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DC Legislative District 14

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    Francena Amparo (Dem) Legal Assistant

  • Lisa Paoloni (Rep)

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Biographical Information

1. What can the County do to create employment opportunities for County Residents?

2. What can the County do to promote growth in the agriculture sector?

3. Now that the County has taken over the City of Poughkeepsie Bus system, what can be done to address the concerns of the residents for whom access has been reduced?

4. Dutchess County is struggling to find ways of coping with the growing opioid epidemic: how can we improve the effectiveness of current practice? Or, are there any alternative strategies that you feel would be worth considering?

5. How best can the County address the problem that inmate populations exceed the ability of the jail system to adequately house and support them?

6. Cities and towns in Dutchess County have seen a decline in the tax base, while infrastructure ages, and needs repair or replacing. How can the County address this?

7. What needs to be done to improve quality of and access to Mental Health resources for Dutchess County residents?

8. In 2015, 1 in 10 Dutchess County residents was receiving services from DCFS. What can the County do in order to improve upon what Family Services provides for those who rely on these services?

9. Should the County encourage development of alternative energy sources, and if so, what might be the most effective strategies?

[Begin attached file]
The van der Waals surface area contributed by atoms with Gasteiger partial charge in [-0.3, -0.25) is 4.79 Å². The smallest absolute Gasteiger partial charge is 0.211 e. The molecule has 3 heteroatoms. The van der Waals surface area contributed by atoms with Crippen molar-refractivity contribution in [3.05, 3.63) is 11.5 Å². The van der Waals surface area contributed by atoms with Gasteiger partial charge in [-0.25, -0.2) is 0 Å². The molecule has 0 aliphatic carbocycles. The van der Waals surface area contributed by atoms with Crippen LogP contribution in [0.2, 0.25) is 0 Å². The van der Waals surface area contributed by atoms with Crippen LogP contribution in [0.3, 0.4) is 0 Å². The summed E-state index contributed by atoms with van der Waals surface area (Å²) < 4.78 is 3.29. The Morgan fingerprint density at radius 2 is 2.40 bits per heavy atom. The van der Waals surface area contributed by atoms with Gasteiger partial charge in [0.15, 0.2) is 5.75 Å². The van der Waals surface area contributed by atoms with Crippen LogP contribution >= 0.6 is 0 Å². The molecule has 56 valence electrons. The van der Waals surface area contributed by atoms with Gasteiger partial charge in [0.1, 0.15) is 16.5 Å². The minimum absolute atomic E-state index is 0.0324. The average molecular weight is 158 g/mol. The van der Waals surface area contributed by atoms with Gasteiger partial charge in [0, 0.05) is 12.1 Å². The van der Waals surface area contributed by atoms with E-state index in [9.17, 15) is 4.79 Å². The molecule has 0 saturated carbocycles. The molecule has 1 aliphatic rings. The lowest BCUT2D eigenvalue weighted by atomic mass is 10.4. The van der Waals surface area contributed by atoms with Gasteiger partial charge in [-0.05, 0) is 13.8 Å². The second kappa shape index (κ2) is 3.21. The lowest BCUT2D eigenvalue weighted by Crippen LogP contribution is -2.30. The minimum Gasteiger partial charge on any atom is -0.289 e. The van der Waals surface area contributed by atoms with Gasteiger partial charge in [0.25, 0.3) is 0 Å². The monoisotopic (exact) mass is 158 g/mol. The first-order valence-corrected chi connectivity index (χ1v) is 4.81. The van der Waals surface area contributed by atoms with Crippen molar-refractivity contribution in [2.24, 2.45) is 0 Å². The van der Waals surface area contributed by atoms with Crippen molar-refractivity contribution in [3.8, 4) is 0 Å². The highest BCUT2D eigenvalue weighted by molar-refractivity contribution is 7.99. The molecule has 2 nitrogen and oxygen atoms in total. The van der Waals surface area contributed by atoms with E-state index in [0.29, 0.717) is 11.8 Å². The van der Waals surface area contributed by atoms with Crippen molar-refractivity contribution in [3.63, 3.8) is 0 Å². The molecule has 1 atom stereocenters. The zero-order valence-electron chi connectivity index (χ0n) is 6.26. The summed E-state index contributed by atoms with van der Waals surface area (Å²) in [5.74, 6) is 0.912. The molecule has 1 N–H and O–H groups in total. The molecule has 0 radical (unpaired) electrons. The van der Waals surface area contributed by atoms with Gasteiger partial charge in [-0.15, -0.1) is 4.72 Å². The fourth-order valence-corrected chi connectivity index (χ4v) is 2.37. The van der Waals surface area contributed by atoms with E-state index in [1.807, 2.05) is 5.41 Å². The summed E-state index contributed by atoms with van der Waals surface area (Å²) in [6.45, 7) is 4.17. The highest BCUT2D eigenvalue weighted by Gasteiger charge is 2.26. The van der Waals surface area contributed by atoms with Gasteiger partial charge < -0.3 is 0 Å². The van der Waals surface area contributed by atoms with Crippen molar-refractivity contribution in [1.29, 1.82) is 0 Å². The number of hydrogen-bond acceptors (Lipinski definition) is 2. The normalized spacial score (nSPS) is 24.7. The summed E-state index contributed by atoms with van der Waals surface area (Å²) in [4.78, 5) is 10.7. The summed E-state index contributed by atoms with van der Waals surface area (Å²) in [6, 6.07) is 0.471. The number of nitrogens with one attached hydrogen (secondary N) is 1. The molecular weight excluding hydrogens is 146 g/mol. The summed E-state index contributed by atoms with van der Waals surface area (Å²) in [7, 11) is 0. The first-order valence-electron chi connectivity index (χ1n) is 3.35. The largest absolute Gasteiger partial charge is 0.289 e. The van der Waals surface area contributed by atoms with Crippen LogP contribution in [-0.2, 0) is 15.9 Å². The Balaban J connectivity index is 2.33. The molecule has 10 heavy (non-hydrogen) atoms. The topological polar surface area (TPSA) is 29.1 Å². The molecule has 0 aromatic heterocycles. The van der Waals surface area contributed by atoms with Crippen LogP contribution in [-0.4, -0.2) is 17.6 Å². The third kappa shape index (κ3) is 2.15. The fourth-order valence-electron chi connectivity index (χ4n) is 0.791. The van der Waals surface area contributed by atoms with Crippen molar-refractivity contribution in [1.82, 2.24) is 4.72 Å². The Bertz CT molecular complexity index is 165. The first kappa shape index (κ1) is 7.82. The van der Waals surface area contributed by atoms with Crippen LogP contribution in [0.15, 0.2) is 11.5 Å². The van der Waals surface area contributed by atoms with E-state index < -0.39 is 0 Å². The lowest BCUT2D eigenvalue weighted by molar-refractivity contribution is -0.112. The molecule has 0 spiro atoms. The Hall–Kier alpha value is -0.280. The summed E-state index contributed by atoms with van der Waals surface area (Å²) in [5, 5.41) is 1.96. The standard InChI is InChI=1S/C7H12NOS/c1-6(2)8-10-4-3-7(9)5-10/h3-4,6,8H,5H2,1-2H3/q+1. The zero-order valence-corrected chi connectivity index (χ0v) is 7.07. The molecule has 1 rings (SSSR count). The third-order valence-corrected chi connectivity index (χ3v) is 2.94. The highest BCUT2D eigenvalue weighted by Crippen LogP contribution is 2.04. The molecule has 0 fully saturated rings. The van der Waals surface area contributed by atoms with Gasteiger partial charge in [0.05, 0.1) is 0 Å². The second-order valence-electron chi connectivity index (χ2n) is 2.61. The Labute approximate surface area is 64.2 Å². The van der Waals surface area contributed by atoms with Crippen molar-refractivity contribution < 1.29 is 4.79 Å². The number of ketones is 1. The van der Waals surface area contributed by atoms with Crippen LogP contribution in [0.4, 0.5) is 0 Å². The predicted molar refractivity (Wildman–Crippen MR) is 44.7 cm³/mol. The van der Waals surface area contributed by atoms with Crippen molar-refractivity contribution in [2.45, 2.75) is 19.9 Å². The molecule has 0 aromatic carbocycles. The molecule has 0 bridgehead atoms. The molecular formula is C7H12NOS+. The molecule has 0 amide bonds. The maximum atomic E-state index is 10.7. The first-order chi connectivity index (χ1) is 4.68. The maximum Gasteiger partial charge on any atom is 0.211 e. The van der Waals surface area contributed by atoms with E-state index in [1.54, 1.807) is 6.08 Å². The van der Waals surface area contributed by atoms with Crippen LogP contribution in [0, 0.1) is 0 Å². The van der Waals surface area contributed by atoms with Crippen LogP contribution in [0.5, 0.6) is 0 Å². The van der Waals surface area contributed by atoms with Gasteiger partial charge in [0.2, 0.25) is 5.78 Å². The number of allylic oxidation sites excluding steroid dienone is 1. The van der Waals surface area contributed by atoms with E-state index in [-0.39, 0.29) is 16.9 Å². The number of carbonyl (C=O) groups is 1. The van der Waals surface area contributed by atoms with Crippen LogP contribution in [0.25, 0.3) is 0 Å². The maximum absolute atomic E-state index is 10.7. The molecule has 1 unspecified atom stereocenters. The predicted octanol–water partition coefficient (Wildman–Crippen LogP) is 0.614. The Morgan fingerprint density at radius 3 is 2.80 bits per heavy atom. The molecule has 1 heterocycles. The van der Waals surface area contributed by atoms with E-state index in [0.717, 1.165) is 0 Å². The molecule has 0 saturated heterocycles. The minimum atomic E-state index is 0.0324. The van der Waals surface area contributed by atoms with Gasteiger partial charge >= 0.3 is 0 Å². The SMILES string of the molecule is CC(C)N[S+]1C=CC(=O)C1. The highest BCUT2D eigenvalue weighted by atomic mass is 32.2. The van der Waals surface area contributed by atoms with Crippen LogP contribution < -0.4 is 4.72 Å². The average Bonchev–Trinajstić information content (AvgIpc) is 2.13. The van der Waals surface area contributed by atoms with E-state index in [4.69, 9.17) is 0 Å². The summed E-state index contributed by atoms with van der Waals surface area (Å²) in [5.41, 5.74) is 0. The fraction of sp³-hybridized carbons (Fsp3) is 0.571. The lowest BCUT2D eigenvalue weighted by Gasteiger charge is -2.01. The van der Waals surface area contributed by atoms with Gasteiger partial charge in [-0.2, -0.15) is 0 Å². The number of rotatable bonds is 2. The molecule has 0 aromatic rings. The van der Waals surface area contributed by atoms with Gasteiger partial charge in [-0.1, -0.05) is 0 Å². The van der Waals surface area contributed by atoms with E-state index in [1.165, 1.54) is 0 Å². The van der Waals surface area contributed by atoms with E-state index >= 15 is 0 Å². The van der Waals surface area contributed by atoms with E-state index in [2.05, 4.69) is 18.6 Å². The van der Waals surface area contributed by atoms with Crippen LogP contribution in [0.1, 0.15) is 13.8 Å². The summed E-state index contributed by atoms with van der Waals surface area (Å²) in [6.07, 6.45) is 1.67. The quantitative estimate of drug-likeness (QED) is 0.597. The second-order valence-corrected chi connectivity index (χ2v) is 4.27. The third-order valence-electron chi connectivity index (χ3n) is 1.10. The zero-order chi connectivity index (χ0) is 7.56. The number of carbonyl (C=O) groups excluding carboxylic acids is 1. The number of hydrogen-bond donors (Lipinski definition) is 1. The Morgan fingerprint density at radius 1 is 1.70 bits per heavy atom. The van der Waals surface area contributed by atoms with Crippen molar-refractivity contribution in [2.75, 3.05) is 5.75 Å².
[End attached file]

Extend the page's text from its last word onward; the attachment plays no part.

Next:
Campaign Phone (845) 243-0076
Party Enrollment/Designations Women's Equality Working Families
Age 40
Experience I have over fifteen years of legal experience specializing in real estate and consumer protection laws and six years working in the county government. I have used my position in office to improve the lives of others through direct outreach, education and advocacy. I am always accessible to my constituents via email and telephone, and serve their interests only. Some of my bi-partisan legislative accomplishments include securing $225,000 in local water improvements alleviating hard water issues without impacting taxpayers; creating a new walk-in treatment center for mental health and drug abuse to help people in crisis from getting caught up in the criminal justice system; and creating local jobs by supporting projects that will enhance the operations and economic development potential of the former Dutchess County Airport.
Education BA in Legal Studies
Work with with Dutchess Community College and local high schools to expand aviation programs, and secure funding for construction of additional hangers and reuse of existing commercial buildings at the former Dutchess County Airport. The County should consider rewarding companies that hire county residents that are long-term unemployed and increase spending on infrastructure.
The County can work with Senior Centers, Dutchess Stadium and other recreational facilities to encourage the use of farm to table meals. The County can continue to encourage partnerships between business owners and farmers, and market farm to table restaurants to local residents and tourists. Something to consider would be creating a revolving loan fund to help small businesses kick start farm to table menus.